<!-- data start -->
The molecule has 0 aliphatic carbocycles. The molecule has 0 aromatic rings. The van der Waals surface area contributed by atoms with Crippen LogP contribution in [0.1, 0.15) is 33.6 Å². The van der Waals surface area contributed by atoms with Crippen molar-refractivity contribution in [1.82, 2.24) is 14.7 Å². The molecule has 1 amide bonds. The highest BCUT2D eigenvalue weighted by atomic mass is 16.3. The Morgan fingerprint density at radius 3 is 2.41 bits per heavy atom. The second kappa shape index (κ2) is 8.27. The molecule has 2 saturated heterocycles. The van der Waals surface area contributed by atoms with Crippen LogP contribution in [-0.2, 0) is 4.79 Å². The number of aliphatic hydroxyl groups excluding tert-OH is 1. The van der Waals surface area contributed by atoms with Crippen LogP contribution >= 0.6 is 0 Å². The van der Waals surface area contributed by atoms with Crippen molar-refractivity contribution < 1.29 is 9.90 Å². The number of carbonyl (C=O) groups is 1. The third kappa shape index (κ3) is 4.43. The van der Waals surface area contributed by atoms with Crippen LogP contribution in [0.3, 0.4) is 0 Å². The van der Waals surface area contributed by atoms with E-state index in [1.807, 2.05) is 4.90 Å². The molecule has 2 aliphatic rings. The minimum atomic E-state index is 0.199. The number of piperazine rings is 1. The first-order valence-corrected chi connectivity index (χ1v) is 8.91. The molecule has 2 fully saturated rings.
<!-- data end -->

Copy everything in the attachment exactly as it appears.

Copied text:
The molecule has 0 aliphatic carbocycles. The molecule has 0 aromatic rings. The van der Waals surface area contributed by atoms with Crippen LogP contribution in [0.1, 0.15) is 33.6 Å². The van der Waals surface area contributed by atoms with Crippen molar-refractivity contribution in [1.82, 2.24) is 14.7 Å². The molecule has 1 amide bonds. The highest BCUT2D eigenvalue weighted by atomic mass is 16.3. The Morgan fingerprint density at radius 3 is 2.41 bits per heavy atom. The second kappa shape index (κ2) is 8.27. The molecule has 2 saturated heterocycles. The van der Waals surface area contributed by atoms with Crippen LogP contribution in [-0.2, 0) is 4.79 Å². The number of aliphatic hydroxyl groups excluding tert-OH is 1. The van der Waals surface area contributed by atoms with Crippen LogP contribution >= 0.6 is 0 Å². The van der Waals surface area contributed by atoms with Crippen molar-refractivity contribution < 1.29 is 9.90 Å². The number of carbonyl (C=O) groups is 1. The third kappa shape index (κ3) is 4.43. The van der Waals surface area contributed by atoms with Crippen LogP contribution in [0.3, 0.4) is 0 Å². The van der Waals surface area contributed by atoms with E-state index in [1.807, 2.05) is 4.90 Å². The molecule has 2 aliphatic rings. The minimum atomic E-state index is 0.199. The number of piperazine rings is 1. The first-order valence-corrected chi connectivity index (χ1v) is 8.91. The molecule has 2 fully saturated rings.